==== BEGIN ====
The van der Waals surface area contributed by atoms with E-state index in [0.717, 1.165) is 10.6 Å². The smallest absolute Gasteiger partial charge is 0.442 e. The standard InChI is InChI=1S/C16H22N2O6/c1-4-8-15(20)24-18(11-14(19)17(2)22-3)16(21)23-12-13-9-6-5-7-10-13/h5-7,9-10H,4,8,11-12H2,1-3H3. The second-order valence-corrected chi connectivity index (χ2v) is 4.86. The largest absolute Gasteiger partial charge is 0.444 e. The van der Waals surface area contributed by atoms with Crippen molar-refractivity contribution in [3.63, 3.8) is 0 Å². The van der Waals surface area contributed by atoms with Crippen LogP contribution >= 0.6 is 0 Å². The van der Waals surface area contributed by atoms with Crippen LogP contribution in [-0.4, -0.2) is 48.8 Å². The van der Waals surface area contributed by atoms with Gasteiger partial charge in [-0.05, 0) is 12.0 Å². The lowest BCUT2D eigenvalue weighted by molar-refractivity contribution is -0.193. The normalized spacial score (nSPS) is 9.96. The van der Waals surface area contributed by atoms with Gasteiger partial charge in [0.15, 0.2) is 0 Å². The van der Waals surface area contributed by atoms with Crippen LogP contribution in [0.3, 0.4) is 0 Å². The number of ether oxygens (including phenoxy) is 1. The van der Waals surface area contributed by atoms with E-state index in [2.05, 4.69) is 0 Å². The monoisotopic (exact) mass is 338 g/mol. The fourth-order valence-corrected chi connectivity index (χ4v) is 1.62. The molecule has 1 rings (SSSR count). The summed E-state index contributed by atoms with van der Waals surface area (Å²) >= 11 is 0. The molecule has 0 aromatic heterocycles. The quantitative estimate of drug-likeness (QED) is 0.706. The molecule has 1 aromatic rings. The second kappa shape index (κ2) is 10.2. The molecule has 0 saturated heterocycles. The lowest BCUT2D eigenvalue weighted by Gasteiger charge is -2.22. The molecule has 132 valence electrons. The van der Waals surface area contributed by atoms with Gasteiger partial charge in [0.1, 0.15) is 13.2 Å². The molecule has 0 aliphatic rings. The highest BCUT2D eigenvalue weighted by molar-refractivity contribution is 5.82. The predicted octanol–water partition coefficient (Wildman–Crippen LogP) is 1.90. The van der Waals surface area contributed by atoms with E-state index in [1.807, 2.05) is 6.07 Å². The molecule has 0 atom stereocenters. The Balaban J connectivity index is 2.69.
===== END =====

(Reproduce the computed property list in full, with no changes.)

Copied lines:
The van der Waals surface area contributed by atoms with E-state index in [0.717, 1.165) is 10.6 Å². The smallest absolute Gasteiger partial charge is 0.442 e. The standard InChI is InChI=1S/C16H22N2O6/c1-4-8-15(20)24-18(11-14(19)17(2)22-3)16(21)23-12-13-9-6-5-7-10-13/h5-7,9-10H,4,8,11-12H2,1-3H3. The second-order valence-corrected chi connectivity index (χ2v) is 4.86. The largest absolute Gasteiger partial charge is 0.444 e. The van der Waals surface area contributed by atoms with Crippen molar-refractivity contribution in [3.63, 3.8) is 0 Å². The van der Waals surface area contributed by atoms with Crippen LogP contribution >= 0.6 is 0 Å². The van der Waals surface area contributed by atoms with Crippen LogP contribution in [-0.4, -0.2) is 48.8 Å². The van der Waals surface area contributed by atoms with Gasteiger partial charge in [-0.05, 0) is 12.0 Å². The lowest BCUT2D eigenvalue weighted by molar-refractivity contribution is -0.193. The normalized spacial score (nSPS) is 9.96. The van der Waals surface area contributed by atoms with Gasteiger partial charge in [0.15, 0.2) is 0 Å². The van der Waals surface area contributed by atoms with Crippen LogP contribution in [0.3, 0.4) is 0 Å². The number of ether oxygens (including phenoxy) is 1. The van der Waals surface area contributed by atoms with E-state index in [2.05, 4.69) is 0 Å². The monoisotopic (exact) mass is 338 g/mol. The fourth-order valence-corrected chi connectivity index (χ4v) is 1.62. The molecule has 1 rings (SSSR count). The summed E-state index contributed by atoms with van der Waals surface area (Å²) >= 11 is 0. The molecule has 0 aromatic heterocycles. The quantitative estimate of drug-likeness (QED) is 0.706. The molecule has 1 aromatic rings. The second kappa shape index (κ2) is 10.2. The molecule has 0 saturated heterocycles. The lowest BCUT2D eigenvalue weighted by Gasteiger charge is -2.22. The molecule has 132 valence electrons. The van der Waals surface area contributed by atoms with Gasteiger partial charge in [0.1, 0.15) is 13.2 Å². The molecule has 0 aliphatic rings. The highest BCUT2D eigenvalue weighted by molar-refractivity contribution is 5.82. The predicted octanol–water partition coefficient (Wildman–Crippen LogP) is 1.90. The van der Waals surface area contributed by atoms with E-state index in [1.807, 2.05) is 6.07 Å². The molecule has 0 atom stereocenters. The Balaban J connectivity index is 2.69.